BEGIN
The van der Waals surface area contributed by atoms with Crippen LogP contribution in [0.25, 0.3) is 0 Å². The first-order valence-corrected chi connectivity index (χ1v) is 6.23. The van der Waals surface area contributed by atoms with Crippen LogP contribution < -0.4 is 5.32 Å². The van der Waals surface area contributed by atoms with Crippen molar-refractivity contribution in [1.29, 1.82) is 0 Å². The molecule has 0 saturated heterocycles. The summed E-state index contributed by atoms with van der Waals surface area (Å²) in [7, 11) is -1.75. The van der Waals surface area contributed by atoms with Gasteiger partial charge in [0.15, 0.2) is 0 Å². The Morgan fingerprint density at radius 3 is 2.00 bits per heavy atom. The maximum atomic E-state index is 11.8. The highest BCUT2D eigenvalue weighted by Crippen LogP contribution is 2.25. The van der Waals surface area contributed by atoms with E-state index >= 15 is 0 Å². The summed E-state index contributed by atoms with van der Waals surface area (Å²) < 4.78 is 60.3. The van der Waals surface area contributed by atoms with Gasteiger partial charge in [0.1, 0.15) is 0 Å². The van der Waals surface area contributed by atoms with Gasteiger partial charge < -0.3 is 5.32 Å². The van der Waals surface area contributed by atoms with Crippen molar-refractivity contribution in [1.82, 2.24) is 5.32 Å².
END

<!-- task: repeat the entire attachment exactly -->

The van der Waals surface area contributed by atoms with Crippen LogP contribution in [0.25, 0.3) is 0 Å². The first-order valence-corrected chi connectivity index (χ1v) is 6.23. The van der Waals surface area contributed by atoms with Crippen LogP contribution < -0.4 is 5.32 Å². The van der Waals surface area contributed by atoms with Crippen molar-refractivity contribution in [1.29, 1.82) is 0 Å². The molecule has 0 saturated heterocycles. The summed E-state index contributed by atoms with van der Waals surface area (Å²) in [7, 11) is -1.75. The van der Waals surface area contributed by atoms with Gasteiger partial charge in [0.15, 0.2) is 0 Å². The Morgan fingerprint density at radius 3 is 2.00 bits per heavy atom. The maximum atomic E-state index is 11.8. The highest BCUT2D eigenvalue weighted by Crippen LogP contribution is 2.25. The van der Waals surface area contributed by atoms with E-state index >= 15 is 0 Å². The summed E-state index contributed by atoms with van der Waals surface area (Å²) < 4.78 is 60.3. The van der Waals surface area contributed by atoms with Gasteiger partial charge in [0.1, 0.15) is 0 Å². The van der Waals surface area contributed by atoms with Gasteiger partial charge < -0.3 is 5.32 Å². The van der Waals surface area contributed by atoms with Crippen molar-refractivity contribution in [1.82, 2.24) is 5.32 Å².